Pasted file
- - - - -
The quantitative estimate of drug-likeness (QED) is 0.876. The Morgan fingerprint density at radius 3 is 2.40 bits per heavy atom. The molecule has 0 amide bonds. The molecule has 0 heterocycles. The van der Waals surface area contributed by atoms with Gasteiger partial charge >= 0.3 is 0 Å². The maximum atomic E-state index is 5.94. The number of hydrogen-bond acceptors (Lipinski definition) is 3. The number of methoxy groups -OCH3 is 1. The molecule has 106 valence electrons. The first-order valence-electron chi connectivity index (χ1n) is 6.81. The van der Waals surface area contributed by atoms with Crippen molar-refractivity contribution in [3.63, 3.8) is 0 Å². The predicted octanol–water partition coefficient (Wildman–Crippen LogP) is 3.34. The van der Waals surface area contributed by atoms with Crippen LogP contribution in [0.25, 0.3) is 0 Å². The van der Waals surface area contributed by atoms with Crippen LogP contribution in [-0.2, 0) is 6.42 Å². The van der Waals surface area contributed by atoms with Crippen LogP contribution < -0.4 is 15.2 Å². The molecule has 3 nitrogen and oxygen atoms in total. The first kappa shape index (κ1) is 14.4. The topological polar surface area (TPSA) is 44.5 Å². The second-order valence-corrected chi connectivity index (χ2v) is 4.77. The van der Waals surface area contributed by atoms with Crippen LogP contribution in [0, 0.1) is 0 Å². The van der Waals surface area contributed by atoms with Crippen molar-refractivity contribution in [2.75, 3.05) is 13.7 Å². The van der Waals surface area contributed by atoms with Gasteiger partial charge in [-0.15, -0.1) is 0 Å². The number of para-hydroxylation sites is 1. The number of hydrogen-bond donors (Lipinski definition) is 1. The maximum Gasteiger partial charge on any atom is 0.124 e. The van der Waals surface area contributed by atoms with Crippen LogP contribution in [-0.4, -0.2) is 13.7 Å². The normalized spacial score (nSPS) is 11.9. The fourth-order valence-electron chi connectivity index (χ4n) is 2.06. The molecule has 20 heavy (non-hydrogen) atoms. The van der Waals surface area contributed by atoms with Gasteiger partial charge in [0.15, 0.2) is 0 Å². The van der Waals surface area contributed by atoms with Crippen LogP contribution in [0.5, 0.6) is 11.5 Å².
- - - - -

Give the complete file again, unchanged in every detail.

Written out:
The quantitative estimate of drug-likeness (QED) is 0.876. The Morgan fingerprint density at radius 3 is 2.40 bits per heavy atom. The molecule has 0 amide bonds. The molecule has 0 heterocycles. The van der Waals surface area contributed by atoms with Gasteiger partial charge >= 0.3 is 0 Å². The maximum atomic E-state index is 5.94. The number of hydrogen-bond acceptors (Lipinski definition) is 3. The number of methoxy groups -OCH3 is 1. The molecule has 106 valence electrons. The first-order valence-electron chi connectivity index (χ1n) is 6.81. The van der Waals surface area contributed by atoms with Crippen molar-refractivity contribution in [3.63, 3.8) is 0 Å². The predicted octanol–water partition coefficient (Wildman–Crippen LogP) is 3.34. The van der Waals surface area contributed by atoms with Crippen LogP contribution in [0.25, 0.3) is 0 Å². The van der Waals surface area contributed by atoms with Crippen LogP contribution in [-0.2, 0) is 6.42 Å². The van der Waals surface area contributed by atoms with Crippen LogP contribution < -0.4 is 15.2 Å². The molecule has 3 nitrogen and oxygen atoms in total. The first kappa shape index (κ1) is 14.4. The topological polar surface area (TPSA) is 44.5 Å². The second-order valence-corrected chi connectivity index (χ2v) is 4.77. The van der Waals surface area contributed by atoms with Crippen LogP contribution in [0, 0.1) is 0 Å². The van der Waals surface area contributed by atoms with Crippen molar-refractivity contribution in [2.75, 3.05) is 13.7 Å². The van der Waals surface area contributed by atoms with Gasteiger partial charge in [-0.15, -0.1) is 0 Å². The number of para-hydroxylation sites is 1. The number of hydrogen-bond donors (Lipinski definition) is 1. The maximum Gasteiger partial charge on any atom is 0.124 e. The van der Waals surface area contributed by atoms with Crippen LogP contribution in [-0.4, -0.2) is 13.7 Å². The normalized spacial score (nSPS) is 11.9. The fourth-order valence-electron chi connectivity index (χ4n) is 2.06. The molecule has 20 heavy (non-hydrogen) atoms. The van der Waals surface area contributed by atoms with Gasteiger partial charge in [0.15, 0.2) is 0 Å². The van der Waals surface area contributed by atoms with Crippen LogP contribution in [0.5, 0.6) is 11.5 Å².